If you’re new to couponing, you may think that it’s possible to use coupons for processed food only. That’s what I used to think. Not anymore. Since last year I’ve been able to do some extreme couponing to save as much money as possible on healthy food. While I still haven’t mastered an extreme couponing coup of getting healthy food for free, I have re-educated myself on how to find coupons for healthy food and how to use them to save the most on healthy food. Here are some of the ways I’ve been able to extreme coupon for healthy food.
Dairy. Just this week my supermarket was having a deal whereby if you bought five boxes of a certain kind of cereal, you would get a coupon for a gallon of free milk, worth up to $4.50. What a great way to get a free gallon of healthy fat-free milk. I had coupons that would let me save about $8 upfront on the cereal so I would be saving in all aspects of this transaction. Because I’d read the supermarket circular closely, I knew that the coupon for free milk would print out at the end of my transaction and would have to be applied to a “future” shopping trip. But I wasn’t about to go back to the store for my free milk. So in order to get my free milk that day, I broke my shopping order into two transactions. I bought the cereal first, got the coupon for the free milk, and then applied it to the gallon of skim milk in that second transaction. Of course, it was free.
You can save on other healthy food in the dairy aisle as well. Coupon inserts lately have been littered with offers for Greek yogurt — a healthy option — though I don’t like Greek yogurt (it’s something about the consistency). But you can use Greek yogurt for recipes calling for sour cream, milk or cream. You can find coupons for other kinds of yogurt, too. Today I saved money on low-fat yogurt, which was marked down to 60 cents per cup. Then I applied a coupon to save 40 cents on six, which doubled to 80 cents. So for six cups of yogurt, I paid $2.80 or about 46 cents per cup. I get my best yogurt coupons, when they’re available, by the way, via Coupons.com (which you can find with other printable coupons on our Coupons page).
My extreme couponing in the dairy aisle doesn’t end there. I’ve been able to save money on Silk almond milk, thanks to coupons, too. As far as eggs go, both Eggland’s Best and Land O’Lakes offer coupons that you can use for organic, cage-free eggs.
Organics. Speaking of organics, there are coupons for products within the organic niche. Newman’s Own has coupons all the time for its salad dressings and salsas, both organic Recently I printed out coupons from Smartsource.com (which appears in most Sunday newspapers) for Muir organic tomato sauce. The coupons were for 75 cents and 85 cents off. The cans of organic tomato sauce cost $1.99 each. My supermarket doubled each of the coupons I presented so 75 cents became $1.50 and 85 cents became $1.70 — meaning that my final cost for each can of sauce was 49 cents and 14 cents.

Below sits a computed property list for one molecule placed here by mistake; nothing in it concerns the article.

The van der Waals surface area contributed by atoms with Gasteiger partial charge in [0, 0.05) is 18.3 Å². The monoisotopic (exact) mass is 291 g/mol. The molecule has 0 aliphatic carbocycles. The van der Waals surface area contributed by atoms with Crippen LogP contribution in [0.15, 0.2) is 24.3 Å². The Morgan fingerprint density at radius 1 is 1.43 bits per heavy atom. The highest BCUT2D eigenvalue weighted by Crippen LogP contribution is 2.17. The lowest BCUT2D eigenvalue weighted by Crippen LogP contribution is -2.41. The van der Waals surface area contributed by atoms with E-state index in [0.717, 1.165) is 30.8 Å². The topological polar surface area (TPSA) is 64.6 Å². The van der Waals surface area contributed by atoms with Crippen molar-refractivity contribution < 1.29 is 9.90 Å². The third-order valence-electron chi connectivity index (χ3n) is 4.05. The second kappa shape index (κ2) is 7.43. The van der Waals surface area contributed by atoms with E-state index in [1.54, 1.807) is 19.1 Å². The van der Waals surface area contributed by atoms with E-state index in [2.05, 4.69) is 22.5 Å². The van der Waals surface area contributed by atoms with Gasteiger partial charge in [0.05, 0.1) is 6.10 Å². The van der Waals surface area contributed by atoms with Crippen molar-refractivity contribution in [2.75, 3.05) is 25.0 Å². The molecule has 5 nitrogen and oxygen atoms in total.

Frozen. Good coupons and sales for healthy frozen food don’t happen all that often. But when they do, you can get some great extreme couponing done in the frozen foods aisle. Just recently I was able to get Boca Burgers on sale and with a $1 off coupon. Whenever Green Giant frozen vegetables go on sale, I dig out my coupons. Last week a nearby supermarket had the boxes on sale at five for $6 or about $1.20 per box. I had a coupon for 60 cents off five, which would double to $1.20 off five. That meant that my final cost for five boxes of frozen vegetables was $4.80 or 98 cents per box. In the off-season, when fresh vegetables from my garden aren’t an option, this is a great way of being able to continue to offer vegetables at dinner at a savings.
Produce. I’ll admit that finding coupons for fresh produce is probably the biggest challenge when it comes to couponing. That’s why most extreme couponers use Catalina coupons –the ones that print out at the end of your shopping order — to offset the cost of fresh produce. That is, if they have earned $4 off their next shopping trip, in their budget they’ll “apply” it to the cost of fresh produce. However, coupons for fresh produce do exist.
A few times last year I was able to get a 75 cents off coupon for Dole fresh pineapple, and from time to time I’m seeing coupons for Cuties Clementines. I stockpiled those coupons so that when Cuties Clementines were marked down — from $7.99 to $4.99 – -I used those coupons to save even more. For example, the most valuable coupon was for 75 cents, which my supermarket doubled to $1.50, and allowed me to buy five pounds of clementines for $3.49 or about 69 cents a pound.
So now that I’ve shared some of the ways that I’m able to extreme coupon for healthy food, how do you do it?
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